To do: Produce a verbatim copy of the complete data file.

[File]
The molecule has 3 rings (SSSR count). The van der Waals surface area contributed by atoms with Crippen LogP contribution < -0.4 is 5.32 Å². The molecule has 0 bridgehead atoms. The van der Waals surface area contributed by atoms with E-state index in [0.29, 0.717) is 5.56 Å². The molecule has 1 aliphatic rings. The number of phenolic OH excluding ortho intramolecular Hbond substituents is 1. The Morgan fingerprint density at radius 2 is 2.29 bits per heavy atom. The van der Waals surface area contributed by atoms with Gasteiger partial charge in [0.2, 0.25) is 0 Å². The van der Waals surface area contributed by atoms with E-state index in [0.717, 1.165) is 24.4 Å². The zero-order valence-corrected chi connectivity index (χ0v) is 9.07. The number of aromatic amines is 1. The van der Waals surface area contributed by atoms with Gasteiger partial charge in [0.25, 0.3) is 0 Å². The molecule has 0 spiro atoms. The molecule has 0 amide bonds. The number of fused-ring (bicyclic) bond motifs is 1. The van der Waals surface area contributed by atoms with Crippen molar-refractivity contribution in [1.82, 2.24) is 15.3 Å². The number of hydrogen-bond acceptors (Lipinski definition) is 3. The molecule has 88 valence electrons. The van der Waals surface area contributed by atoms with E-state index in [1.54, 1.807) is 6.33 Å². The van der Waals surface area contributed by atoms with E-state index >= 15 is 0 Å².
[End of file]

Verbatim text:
The molecule has 3 rings (SSSR count). The van der Waals surface area contributed by atoms with Crippen LogP contribution < -0.4 is 5.32 Å². The molecule has 0 bridgehead atoms. The van der Waals surface area contributed by atoms with E-state index in [0.29, 0.717) is 5.56 Å². The molecule has 1 aliphatic rings. The number of phenolic OH excluding ortho intramolecular Hbond substituents is 1. The Morgan fingerprint density at radius 2 is 2.29 bits per heavy atom. The van der Waals surface area contributed by atoms with Gasteiger partial charge in [0.2, 0.25) is 0 Å². The van der Waals surface area contributed by atoms with E-state index in [0.717, 1.165) is 24.4 Å². The zero-order valence-corrected chi connectivity index (χ0v) is 9.07. The number of aromatic amines is 1. The van der Waals surface area contributed by atoms with Gasteiger partial charge in [0.25, 0.3) is 0 Å². The molecule has 0 spiro atoms. The molecule has 0 amide bonds. The number of fused-ring (bicyclic) bond motifs is 1. The van der Waals surface area contributed by atoms with Crippen molar-refractivity contribution in [1.82, 2.24) is 15.3 Å². The number of hydrogen-bond acceptors (Lipinski definition) is 3. The molecule has 88 valence electrons. The van der Waals surface area contributed by atoms with E-state index in [1.54, 1.807) is 6.33 Å². The van der Waals surface area contributed by atoms with E-state index >= 15 is 0 Å².